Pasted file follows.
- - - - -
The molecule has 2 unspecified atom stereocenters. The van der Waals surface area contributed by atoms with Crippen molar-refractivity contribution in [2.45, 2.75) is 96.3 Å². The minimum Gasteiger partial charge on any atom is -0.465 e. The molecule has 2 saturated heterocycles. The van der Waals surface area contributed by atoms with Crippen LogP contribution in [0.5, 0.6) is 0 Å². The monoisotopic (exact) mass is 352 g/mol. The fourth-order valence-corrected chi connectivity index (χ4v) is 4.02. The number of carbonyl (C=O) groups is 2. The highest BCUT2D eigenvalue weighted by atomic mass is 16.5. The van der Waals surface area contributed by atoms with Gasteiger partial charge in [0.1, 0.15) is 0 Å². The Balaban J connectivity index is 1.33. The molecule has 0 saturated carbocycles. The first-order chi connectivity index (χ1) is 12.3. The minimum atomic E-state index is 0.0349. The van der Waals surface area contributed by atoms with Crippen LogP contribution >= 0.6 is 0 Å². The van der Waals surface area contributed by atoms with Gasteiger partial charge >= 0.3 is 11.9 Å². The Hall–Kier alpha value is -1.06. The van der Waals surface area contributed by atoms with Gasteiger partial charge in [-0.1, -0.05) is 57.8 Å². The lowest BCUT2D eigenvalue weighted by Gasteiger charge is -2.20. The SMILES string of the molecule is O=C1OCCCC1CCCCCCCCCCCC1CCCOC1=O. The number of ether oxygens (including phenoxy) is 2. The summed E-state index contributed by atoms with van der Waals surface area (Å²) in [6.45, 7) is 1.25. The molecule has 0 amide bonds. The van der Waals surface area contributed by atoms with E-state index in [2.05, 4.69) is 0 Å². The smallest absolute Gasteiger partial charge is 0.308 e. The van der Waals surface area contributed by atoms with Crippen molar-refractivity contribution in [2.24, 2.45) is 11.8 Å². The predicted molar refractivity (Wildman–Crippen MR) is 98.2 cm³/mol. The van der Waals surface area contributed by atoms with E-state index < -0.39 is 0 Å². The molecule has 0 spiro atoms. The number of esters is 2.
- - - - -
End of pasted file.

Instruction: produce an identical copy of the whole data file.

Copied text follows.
The molecule has 2 unspecified atom stereocenters. The van der Waals surface area contributed by atoms with Crippen molar-refractivity contribution in [2.45, 2.75) is 96.3 Å². The minimum Gasteiger partial charge on any atom is -0.465 e. The molecule has 2 saturated heterocycles. The van der Waals surface area contributed by atoms with Crippen LogP contribution in [0.5, 0.6) is 0 Å². The monoisotopic (exact) mass is 352 g/mol. The fourth-order valence-corrected chi connectivity index (χ4v) is 4.02. The number of carbonyl (C=O) groups is 2. The highest BCUT2D eigenvalue weighted by atomic mass is 16.5. The van der Waals surface area contributed by atoms with Gasteiger partial charge in [0.1, 0.15) is 0 Å². The Balaban J connectivity index is 1.33. The molecule has 0 saturated carbocycles. The first-order chi connectivity index (χ1) is 12.3. The minimum atomic E-state index is 0.0349. The van der Waals surface area contributed by atoms with Crippen LogP contribution >= 0.6 is 0 Å². The van der Waals surface area contributed by atoms with Gasteiger partial charge >= 0.3 is 11.9 Å². The Hall–Kier alpha value is -1.06. The van der Waals surface area contributed by atoms with Gasteiger partial charge in [-0.1, -0.05) is 57.8 Å². The lowest BCUT2D eigenvalue weighted by Gasteiger charge is -2.20. The SMILES string of the molecule is O=C1OCCCC1CCCCCCCCCCCC1CCCOC1=O. The number of ether oxygens (including phenoxy) is 2. The summed E-state index contributed by atoms with van der Waals surface area (Å²) in [6.45, 7) is 1.25. The molecule has 0 amide bonds. The van der Waals surface area contributed by atoms with E-state index in [2.05, 4.69) is 0 Å². The smallest absolute Gasteiger partial charge is 0.308 e. The van der Waals surface area contributed by atoms with Crippen molar-refractivity contribution in [2.24, 2.45) is 11.8 Å². The predicted molar refractivity (Wildman–Crippen MR) is 98.2 cm³/mol. The van der Waals surface area contributed by atoms with E-state index < -0.39 is 0 Å². The molecule has 0 spiro atoms. The number of esters is 2.